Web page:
This video takes a deeper look into Title 2 and what it covers.
ADA Title 2
Title 2 covers public services that are provided by State and Local Governments. Title 2 ensures that all states and cities, regardless of their size, resources, and budgets, make their services accessible to people with disabilities. Cities and states are mandated to make sure people with disabilities have equal access to their programs and services. Services include public education, civil service jobs, public transportation, government sponsored events, hospitals and health care, social services, the courts, elections, town halls, etc. All of these services must be accessible to people with disabilities. As a more concrete example, if the city decides to construct a new building or is renovating an old building they must follow the ADA’s architectural guidelines to ensure the building is physically accessible. If there was to be an event held on the second floor, but there is no elevator in the building, the event would have to be moved to the first floor, making it accessible to everyone. However, there are some exemptions. If the government can prove that the accommodation requested is too pricey, they can be exempted from providing it. The United States Department of Justice, DOJ, is responsible for overseeing and enforcement of Title 2. If you experience discrimination as related to a public service, you can file a complaint with the DOJ. Alternatively, you can file a lawsuit with local, state, and federal courts. As with the EEOC, you have 180 days from the date of discrimination to file a complaint. [End of Transcript]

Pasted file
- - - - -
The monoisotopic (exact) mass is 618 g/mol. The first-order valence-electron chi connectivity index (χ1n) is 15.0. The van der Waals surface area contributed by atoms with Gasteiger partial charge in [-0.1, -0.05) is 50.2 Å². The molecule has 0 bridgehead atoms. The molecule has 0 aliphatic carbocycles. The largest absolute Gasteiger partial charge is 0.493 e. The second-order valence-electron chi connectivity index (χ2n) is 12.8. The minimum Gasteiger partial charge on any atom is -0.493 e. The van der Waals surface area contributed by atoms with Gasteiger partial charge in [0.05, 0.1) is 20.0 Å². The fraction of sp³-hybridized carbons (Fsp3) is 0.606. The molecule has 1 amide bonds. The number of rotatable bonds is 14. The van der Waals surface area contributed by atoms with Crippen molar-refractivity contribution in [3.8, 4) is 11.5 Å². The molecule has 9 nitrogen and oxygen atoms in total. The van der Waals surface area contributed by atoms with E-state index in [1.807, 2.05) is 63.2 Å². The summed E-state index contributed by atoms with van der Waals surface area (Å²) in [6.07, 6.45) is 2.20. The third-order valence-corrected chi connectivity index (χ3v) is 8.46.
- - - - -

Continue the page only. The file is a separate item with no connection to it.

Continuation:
This video takes a deeper look into Title 3 and what it covers.
ADA Title III: Public Accommodations
Title 3 covers Public Accommodations. This includes private businesses and nonprofit organizations that do not fall under the scope of government services. For example, Title 3’s provisions cover restaurants, stores, hotels, movie theaters, private schools, doctors’ offices, convention centers, homeless shelters, train stations, airports, zoos, funeral homes, day care centers, stadiums and arenas, gyms, uber, megabus, and other private transportation companies. All of these types of private businesses cannot discriminate against people with disabilities. They cannot exclude, marginalize, or treat any person with a disability differently than they would a person without a disability. These places, including doctors’ offices, must be physically accessible to the public. Meaning, if they have stairs they must have a ramp and their doors must be wide enough to accommodate a wheelchair. If there is a physical barrier that bars access to the service, the business is required to renovate their space to make it accessible. All new construction must adhere to the ADA’s Architectural Guidelines. In addition to making spaces physically accessible, places of business must also make their means of communication accessible. They should have information in braille for individuals who are blind and should also hire an ASL interpreter for those who are Deaf. These accommodations are provided to ensure effective communication. Title 3 also covers job training programs, like vocational rehabilitation, and private courses to obtain special certifications or licenses. You have a right to participate in your community and take advantage of all it has to offer. If you feel you’ve been discriminated against you can contact the Disability Rights Section of the US Department of Justice, which is located in Washington, D.C. You also have the right to file a lawsuit through the court system. [End of Transcript]